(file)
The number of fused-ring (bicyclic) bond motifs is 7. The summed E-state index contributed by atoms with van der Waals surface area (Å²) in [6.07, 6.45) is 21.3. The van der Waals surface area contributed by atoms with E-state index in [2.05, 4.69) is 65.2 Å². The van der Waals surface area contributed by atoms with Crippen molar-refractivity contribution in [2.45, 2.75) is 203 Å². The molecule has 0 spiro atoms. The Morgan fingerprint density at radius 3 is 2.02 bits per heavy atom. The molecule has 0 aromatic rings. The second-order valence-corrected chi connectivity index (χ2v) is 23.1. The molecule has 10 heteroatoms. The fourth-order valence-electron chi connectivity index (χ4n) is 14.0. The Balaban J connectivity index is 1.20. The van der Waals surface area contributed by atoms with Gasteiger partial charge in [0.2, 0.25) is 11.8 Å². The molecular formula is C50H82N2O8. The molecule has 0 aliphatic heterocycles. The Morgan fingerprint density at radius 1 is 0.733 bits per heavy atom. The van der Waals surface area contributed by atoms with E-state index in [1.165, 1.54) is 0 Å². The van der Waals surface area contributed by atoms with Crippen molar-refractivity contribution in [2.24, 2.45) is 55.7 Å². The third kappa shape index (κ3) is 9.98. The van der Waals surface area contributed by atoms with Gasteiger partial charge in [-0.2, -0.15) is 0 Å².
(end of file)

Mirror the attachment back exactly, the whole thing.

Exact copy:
The number of fused-ring (bicyclic) bond motifs is 7. The summed E-state index contributed by atoms with van der Waals surface area (Å²) in [6.07, 6.45) is 21.3. The van der Waals surface area contributed by atoms with E-state index in [2.05, 4.69) is 65.2 Å². The van der Waals surface area contributed by atoms with Crippen molar-refractivity contribution in [2.45, 2.75) is 203 Å². The molecule has 0 spiro atoms. The Morgan fingerprint density at radius 3 is 2.02 bits per heavy atom. The molecule has 0 aromatic rings. The second-order valence-corrected chi connectivity index (χ2v) is 23.1. The molecule has 10 heteroatoms. The fourth-order valence-electron chi connectivity index (χ4n) is 14.0. The Balaban J connectivity index is 1.20. The van der Waals surface area contributed by atoms with Gasteiger partial charge in [0.2, 0.25) is 11.8 Å². The molecular formula is C50H82N2O8. The molecule has 0 aliphatic heterocycles. The Morgan fingerprint density at radius 1 is 0.733 bits per heavy atom. The van der Waals surface area contributed by atoms with E-state index in [1.165, 1.54) is 0 Å². The van der Waals surface area contributed by atoms with Crippen molar-refractivity contribution in [2.24, 2.45) is 55.7 Å². The third kappa shape index (κ3) is 9.98. The van der Waals surface area contributed by atoms with Gasteiger partial charge in [-0.2, -0.15) is 0 Å².